Something is rotten in Okinawa… The floating smell of death hangs over the island. What is it? A strange, legged fish appears on the scene… So begins Tadashi and Kaori’s spiral into the horror and stench of the sea.
Gyo is a horror manga series by renowned writer and artist Junji Ito. It was originally published serially in the weekly manga magazine Big Comic Spirits from 2001 to 2002, before being collected into two volumes that were released the same year. The edition I’m reviewing is an English deluxe edition published in 2015, collecting the entire story into one hardcover along with two bonus short stories. It had been a while since I read any of the Ito books I’d picked up this year and it was nice to read one of his longer works again.Read More »
A Weyland-Yutani crew investigates an unmarked vessel in high orbit containing a team in cryogenic sleep, a ship in ruins, and parasitic monsters waiting to attack.
Aliens: Dead Orbit is a newly released trade paperback (April 3, 2018), collecting all four issues of the miniseries of the same name. Story, art, and lettering are by James Stokoe. I’ve been a big Aliens fan for most of my life, so when I first heard buzz about this book over half a year ago I decided to jump on the opportunity to read another good story in the franchise when it became available. While there are a lot of comic books written about the Xenomorph—the fan name for the titular alien creatures featured within—this book is completely standalone. Though some prior experience with the franchise may help with understanding the context of some background details, this could be someone’s first experience with the franchise entirely.Read More »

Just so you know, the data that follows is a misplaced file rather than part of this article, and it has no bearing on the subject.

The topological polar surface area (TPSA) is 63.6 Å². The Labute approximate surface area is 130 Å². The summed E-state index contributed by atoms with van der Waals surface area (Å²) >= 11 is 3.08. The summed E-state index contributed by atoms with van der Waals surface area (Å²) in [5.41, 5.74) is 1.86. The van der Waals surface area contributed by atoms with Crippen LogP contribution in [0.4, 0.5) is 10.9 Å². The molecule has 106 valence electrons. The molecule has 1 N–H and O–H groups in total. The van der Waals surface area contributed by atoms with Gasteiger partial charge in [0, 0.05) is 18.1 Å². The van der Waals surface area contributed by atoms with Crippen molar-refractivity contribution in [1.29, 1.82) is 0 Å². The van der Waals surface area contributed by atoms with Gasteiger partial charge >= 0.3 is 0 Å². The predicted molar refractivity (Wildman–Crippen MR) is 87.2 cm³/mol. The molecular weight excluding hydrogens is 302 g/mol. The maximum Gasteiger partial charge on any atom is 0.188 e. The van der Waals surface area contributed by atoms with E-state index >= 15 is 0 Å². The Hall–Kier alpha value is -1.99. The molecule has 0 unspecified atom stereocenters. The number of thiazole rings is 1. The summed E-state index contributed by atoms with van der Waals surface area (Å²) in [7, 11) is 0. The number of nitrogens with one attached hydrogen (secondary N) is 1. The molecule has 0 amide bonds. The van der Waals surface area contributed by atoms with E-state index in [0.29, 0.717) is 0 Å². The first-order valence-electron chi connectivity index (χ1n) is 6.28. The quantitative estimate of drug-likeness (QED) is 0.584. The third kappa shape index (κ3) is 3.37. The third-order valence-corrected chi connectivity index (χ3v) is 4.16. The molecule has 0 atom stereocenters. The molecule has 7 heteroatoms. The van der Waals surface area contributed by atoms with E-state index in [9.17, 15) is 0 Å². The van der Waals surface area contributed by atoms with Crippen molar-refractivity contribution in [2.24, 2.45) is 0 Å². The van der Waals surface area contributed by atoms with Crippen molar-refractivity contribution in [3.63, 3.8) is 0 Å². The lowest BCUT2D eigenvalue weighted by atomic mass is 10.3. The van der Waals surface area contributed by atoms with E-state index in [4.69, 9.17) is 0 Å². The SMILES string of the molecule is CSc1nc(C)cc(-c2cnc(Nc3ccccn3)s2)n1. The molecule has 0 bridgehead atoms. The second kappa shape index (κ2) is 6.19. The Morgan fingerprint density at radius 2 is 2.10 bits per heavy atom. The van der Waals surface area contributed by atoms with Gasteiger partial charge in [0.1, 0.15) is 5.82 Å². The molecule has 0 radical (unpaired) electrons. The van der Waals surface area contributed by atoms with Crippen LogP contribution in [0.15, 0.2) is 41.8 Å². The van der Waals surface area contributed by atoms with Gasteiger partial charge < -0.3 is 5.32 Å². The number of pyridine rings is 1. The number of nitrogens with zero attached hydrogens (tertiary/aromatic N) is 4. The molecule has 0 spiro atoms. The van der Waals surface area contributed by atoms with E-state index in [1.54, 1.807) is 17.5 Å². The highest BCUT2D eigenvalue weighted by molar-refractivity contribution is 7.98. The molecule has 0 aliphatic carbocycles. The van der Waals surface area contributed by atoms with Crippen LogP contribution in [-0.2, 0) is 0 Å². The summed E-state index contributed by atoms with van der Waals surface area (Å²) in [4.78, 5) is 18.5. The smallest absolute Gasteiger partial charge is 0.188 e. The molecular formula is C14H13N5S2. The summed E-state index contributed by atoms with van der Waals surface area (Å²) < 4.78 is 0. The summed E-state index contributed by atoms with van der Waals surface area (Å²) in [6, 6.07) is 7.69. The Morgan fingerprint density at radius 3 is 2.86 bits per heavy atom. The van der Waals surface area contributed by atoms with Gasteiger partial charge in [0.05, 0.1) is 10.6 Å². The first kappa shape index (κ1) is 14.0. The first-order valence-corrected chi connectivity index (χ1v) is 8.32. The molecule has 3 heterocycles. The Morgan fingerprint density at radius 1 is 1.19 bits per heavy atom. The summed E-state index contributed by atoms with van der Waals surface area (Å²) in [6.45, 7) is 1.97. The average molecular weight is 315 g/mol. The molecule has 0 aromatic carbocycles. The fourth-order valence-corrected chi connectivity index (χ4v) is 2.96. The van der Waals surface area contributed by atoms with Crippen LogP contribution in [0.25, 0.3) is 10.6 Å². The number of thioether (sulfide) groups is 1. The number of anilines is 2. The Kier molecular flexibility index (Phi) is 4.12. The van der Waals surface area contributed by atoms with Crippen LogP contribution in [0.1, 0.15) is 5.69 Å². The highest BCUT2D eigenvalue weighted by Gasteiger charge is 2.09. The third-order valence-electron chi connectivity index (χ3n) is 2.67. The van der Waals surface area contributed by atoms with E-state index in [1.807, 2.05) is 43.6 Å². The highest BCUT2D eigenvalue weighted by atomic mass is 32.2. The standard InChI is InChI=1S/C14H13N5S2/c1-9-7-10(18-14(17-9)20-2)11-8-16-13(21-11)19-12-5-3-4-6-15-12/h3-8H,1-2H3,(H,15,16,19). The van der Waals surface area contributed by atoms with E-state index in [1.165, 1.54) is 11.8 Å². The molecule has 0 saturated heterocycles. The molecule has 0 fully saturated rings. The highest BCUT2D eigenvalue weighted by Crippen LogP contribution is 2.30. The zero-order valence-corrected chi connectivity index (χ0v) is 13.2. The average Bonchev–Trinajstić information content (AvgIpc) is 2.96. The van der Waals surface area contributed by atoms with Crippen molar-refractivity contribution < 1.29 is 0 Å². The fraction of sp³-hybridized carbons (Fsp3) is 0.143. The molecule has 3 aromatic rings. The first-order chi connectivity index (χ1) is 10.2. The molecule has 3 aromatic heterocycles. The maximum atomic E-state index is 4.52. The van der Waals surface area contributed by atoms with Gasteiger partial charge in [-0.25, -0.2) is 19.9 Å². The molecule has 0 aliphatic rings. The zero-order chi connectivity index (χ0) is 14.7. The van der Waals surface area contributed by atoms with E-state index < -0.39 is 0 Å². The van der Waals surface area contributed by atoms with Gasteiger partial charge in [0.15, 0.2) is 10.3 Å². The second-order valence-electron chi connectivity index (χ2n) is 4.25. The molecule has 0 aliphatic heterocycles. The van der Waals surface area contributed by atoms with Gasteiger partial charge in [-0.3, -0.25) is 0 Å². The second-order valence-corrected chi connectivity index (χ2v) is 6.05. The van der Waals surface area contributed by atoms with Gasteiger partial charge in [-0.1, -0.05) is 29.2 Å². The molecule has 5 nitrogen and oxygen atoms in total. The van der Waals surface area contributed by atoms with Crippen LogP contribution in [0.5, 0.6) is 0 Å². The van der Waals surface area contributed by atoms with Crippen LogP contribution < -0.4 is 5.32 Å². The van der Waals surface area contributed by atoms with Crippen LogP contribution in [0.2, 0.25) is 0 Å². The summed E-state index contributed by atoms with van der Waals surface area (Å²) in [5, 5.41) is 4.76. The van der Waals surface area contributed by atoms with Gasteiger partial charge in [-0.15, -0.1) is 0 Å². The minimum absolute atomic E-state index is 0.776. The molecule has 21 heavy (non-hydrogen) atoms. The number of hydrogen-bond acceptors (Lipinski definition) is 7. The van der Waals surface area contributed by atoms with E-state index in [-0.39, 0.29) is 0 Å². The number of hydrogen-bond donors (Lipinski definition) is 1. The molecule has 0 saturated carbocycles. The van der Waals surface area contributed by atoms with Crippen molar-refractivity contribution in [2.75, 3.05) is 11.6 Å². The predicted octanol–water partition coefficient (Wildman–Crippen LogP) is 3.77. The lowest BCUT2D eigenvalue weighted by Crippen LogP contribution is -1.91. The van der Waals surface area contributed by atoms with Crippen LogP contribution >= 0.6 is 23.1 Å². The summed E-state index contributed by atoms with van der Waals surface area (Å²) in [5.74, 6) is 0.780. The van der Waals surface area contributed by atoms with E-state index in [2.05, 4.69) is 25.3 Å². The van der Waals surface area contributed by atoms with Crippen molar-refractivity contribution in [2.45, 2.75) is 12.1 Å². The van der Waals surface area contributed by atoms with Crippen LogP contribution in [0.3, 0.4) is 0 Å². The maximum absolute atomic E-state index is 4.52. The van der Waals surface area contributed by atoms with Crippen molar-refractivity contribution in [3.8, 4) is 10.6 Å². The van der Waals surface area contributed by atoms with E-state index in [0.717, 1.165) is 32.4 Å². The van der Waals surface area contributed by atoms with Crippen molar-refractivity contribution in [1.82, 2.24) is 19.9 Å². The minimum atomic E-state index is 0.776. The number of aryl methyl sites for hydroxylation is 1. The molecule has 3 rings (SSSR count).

A new collection of delightfully macabre tales from a master of horror manga. An old wooden mansion that turns on its inhabitants. A dissection class with a most unusual subject. A funeral where the dead are definitely not laid to rest. Ranging from the terrifying to the comedic, from the erotic to the loathsome, these stories showcase Junji Ito’s long-awaited return to the world of horror.
Fragments of Horror by Junji Ito is, according to the afterword, the author’s return to drawing and writing horror after an eight-year hiatus. Going in I had heard the author himself considered the collection a little below par for him, as he had gotten rusty after almost a decade away from the genre. Nevertheless, I’ve really enjoyed Ito’s work that I’ve read thus far, so I was cautiously optimistic going into this book that the stories within would still be of a certain quality that I could enjoy.Read More »